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FDI: Where are we headed? - Views on News from Equitymaster
 
 
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  • Mar 25, 2004

    FDI: Where are we headed?

    Foreign Direct Investment (FDI) has been one of the most debated topics in the country for a long time now. While FDI assumes large importance in the development of any country, in the Indian context, FDI flows has always been a disappointment. Due to the focus of economists and analysts on FDI inflows issue, the reclassification of FDI components has led to a picture pointing to higher quantum of FDI in to India over the last few years.

    Item/Year FY01 FY02 FY03E*
    Revised FDI to India (a+b+c) 4,029 6,131 4,660
    a. Equity 2,400 4,095 2,700
    b. Reinvested Earnings 1,350 1,646 1,498
    c. 'Other Capital' 279 390 462
    FDI Data Currently Published 2,342 3,905 2,574
    Additional Amount on
    Account of Revision
    1,687 2,226 2,086

    Source: RBI
    * Estimates

    The reclassified FDI figures have been shown in the table above. While, due to this reclassification, there may be a significant rise in the quantum of FDI inflows into the country, the fact remains that these inflows are still very low to create any significant impact on India's growth. Now, one may ask as to what role FDI plays in the development of any economy? Higher FDI inflows have various benefits for any economy. Foremost among the benefits is the fact that FDI brings along with it superior technology, which helps increase the productivity of the respective sector and the economy as a whole if the inflows are sustained over a long period of time.

    FDI also brings in competition that is beneficial to the end consumer in terms of cheaper and good quality products. Increased competition also exposes the consumer to new products thus expanding the domestic markets further. Then, FDI also leads to higher employment levels especially in the industrial sectors, which are labour intensive in nature. On the external front, FDI can also act as a stimulator for growth in exports. High productivity and scale of operations can make a case for higher exports as companies tend to become more cost competitive on a global scale. China is a classic example for all the benefits mentioned above.

    Over the last 4-5 years strong rise in FDI has stimulated the Chinese economy to such an extent that apart from having a vibrant domestic market, the Chinese have emerged as one of the largest exporters in the world. Their contribution to world trade is estimated at 5.1% and the country is the fifth largest exporter in the world after the US, Germany, Japan and France. China has also emerged as one of the largest consumers of almost all commodities like steel, cement and aluminium. The country, apart from being one of the largest consumer durables market, is also the one of the largest telecom services markets. As far as employment is concerned, according to official Chinese statistics, by the end of 2001, China was able to generate employment for additional 9.4 m citizens.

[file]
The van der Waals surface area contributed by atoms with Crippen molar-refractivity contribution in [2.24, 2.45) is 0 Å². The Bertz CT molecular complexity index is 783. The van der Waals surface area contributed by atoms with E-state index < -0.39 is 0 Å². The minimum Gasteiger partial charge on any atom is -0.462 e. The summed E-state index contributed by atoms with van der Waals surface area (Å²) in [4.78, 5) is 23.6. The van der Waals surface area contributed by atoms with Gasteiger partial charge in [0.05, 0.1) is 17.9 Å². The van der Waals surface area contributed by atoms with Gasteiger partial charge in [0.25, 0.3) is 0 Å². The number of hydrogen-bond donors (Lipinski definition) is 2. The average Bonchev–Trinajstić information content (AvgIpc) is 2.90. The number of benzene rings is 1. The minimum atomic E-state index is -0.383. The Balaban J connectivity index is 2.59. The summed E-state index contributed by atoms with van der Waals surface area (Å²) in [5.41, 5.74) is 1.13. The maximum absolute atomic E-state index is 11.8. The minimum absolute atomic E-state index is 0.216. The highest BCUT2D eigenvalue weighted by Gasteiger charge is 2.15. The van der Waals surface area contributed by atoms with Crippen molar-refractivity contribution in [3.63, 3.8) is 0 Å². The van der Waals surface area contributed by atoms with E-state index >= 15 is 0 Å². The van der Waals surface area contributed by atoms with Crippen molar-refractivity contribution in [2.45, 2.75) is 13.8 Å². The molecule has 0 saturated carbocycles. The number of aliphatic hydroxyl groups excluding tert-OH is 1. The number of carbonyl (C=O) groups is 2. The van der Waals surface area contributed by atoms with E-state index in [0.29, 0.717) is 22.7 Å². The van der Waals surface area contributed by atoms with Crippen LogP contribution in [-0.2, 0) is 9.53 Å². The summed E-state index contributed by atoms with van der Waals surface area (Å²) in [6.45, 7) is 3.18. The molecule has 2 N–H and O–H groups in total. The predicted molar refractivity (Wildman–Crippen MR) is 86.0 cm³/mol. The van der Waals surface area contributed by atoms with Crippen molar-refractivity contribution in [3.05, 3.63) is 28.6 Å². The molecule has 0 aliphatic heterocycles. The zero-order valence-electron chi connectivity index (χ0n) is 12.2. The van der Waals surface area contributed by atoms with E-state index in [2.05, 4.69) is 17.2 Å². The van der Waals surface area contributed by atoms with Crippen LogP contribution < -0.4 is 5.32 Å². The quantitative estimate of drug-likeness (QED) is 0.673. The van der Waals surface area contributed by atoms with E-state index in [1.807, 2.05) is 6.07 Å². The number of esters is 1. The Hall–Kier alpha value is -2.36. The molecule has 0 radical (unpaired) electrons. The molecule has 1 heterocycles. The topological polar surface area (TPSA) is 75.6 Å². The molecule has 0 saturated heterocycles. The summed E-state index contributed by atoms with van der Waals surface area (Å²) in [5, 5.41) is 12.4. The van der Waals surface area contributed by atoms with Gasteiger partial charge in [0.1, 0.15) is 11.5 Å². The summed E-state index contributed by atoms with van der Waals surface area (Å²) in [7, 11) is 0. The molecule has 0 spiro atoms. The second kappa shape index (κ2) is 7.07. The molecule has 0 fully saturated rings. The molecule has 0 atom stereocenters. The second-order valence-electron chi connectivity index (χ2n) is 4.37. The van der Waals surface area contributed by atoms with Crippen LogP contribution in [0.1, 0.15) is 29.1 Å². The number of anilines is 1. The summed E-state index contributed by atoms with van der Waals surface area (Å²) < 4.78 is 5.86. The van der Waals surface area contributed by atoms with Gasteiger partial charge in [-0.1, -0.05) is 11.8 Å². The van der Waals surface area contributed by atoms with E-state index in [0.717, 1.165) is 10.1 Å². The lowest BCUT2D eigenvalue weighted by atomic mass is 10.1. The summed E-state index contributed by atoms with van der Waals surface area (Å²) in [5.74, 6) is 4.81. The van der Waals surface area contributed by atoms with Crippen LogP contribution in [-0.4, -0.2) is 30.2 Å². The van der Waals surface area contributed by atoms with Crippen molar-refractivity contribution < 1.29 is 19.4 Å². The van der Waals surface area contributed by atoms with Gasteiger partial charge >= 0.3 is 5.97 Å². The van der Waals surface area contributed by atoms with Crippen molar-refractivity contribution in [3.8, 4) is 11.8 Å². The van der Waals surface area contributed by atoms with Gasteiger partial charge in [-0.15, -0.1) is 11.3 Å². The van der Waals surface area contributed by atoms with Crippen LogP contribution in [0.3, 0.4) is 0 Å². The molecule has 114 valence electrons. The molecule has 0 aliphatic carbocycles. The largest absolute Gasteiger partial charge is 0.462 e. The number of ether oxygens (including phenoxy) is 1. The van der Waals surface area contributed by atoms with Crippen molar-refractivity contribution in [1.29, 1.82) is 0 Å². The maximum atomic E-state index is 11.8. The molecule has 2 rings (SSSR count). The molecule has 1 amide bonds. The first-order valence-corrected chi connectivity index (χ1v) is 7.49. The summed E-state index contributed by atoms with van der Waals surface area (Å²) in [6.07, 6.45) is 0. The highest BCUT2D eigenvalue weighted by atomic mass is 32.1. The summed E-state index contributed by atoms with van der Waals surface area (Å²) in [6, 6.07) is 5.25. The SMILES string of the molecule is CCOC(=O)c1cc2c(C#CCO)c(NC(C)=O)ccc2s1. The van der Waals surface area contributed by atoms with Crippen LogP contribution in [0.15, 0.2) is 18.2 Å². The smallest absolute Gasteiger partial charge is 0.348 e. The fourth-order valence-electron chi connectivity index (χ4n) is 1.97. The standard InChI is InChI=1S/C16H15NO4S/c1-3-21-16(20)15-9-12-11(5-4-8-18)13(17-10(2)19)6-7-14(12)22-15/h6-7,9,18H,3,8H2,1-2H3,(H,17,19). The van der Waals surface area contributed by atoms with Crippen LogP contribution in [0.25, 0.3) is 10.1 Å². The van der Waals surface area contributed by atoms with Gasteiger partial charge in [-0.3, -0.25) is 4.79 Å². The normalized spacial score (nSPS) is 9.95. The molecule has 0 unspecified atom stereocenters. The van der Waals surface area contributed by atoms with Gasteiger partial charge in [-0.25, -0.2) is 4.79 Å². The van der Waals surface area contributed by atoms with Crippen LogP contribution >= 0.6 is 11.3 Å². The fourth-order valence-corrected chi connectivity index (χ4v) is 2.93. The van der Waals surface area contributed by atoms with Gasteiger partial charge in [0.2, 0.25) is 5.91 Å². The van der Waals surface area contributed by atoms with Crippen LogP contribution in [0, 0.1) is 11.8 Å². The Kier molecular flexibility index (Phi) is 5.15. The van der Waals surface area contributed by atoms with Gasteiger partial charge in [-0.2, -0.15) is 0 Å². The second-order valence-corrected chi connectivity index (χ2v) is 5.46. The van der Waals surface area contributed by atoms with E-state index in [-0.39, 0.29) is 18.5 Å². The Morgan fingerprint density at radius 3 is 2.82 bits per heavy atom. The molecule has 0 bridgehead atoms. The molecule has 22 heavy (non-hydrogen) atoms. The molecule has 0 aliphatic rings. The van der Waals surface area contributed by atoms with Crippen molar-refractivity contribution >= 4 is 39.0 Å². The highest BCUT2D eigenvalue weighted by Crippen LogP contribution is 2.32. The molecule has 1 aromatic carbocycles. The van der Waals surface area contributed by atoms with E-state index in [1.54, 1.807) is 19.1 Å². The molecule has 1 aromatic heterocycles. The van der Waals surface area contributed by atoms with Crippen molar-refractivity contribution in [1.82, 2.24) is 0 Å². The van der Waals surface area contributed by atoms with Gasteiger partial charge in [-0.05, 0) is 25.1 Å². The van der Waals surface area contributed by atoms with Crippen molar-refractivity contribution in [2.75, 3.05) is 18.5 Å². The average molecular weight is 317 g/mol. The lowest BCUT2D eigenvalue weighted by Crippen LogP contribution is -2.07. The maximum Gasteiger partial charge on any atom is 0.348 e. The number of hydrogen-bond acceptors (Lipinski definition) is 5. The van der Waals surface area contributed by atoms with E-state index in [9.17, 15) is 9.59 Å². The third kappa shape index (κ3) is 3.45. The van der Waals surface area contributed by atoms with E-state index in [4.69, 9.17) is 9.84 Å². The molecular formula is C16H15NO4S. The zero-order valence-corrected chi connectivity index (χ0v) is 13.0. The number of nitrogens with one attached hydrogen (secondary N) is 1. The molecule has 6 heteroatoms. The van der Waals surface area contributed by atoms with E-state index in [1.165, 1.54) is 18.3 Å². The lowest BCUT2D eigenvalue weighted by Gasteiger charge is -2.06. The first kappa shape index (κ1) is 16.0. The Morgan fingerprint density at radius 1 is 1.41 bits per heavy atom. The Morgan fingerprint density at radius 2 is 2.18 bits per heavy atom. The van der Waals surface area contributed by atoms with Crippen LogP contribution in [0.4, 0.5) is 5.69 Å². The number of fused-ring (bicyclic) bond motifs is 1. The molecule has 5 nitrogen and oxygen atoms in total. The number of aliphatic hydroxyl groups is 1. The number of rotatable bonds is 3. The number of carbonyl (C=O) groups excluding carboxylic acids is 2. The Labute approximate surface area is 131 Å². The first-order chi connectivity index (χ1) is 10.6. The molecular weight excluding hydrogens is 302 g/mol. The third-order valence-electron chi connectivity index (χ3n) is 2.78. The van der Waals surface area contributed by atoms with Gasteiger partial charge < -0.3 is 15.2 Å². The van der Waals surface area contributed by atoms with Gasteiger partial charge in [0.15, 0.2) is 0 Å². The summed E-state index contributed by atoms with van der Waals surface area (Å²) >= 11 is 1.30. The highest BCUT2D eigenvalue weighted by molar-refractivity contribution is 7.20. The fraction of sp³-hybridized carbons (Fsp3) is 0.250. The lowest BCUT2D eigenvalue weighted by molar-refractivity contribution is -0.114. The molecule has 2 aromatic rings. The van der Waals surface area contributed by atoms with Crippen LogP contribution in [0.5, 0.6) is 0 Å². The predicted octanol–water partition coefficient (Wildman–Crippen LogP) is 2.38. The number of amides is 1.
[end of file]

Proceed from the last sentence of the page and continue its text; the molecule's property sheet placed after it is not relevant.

In contrast, India, which received a cumulative of US$ 28 bn of FDI in the last 10 years, has shown inconsistent economic growth. Employment statistics suggest that only 3 m jobs yearly on an average have been added in the period between FY94 and FY00. Our trade, i.e. exports and imports, are only 1% of the total world trade. Our consumption of commodities like steel and cement (which indicates growth in infrastructure) remains abysmally low as compared to our neighbour. These comparisons have been made to highlight the nature of growth drivers in both the economies. While India received a cumulative of US$ 28 bn in FDI over the last 10 years, China received close to US$ 50 in FDI in 2002 alone.

    No doubt that the Chinese economy may be far more liberal than the Indian economy, but the apparent contribution of FDI to Chinese economic growth cannot be ruled out. No doubt the Indian economy is opening up its doors further, but impediments like the slowdown in the disinvestment process, lack of clarity and slowdown in the liberalisation of FDI norms in the country do not bode well for the economy. As long as a majority of the populace is still dependent on the agricultural sector, the growth that is likely to be seen in the Indian economy in FY04 may not sustain going forward.

    The need of the hour is, thus, to attract higher FDI inflows in to the country and a policy that will sustain the same over a long period of time. Protecting the domestic industry participants (from FDI, and hence competition) is only going to slow down the economic growth of the country.

     

     

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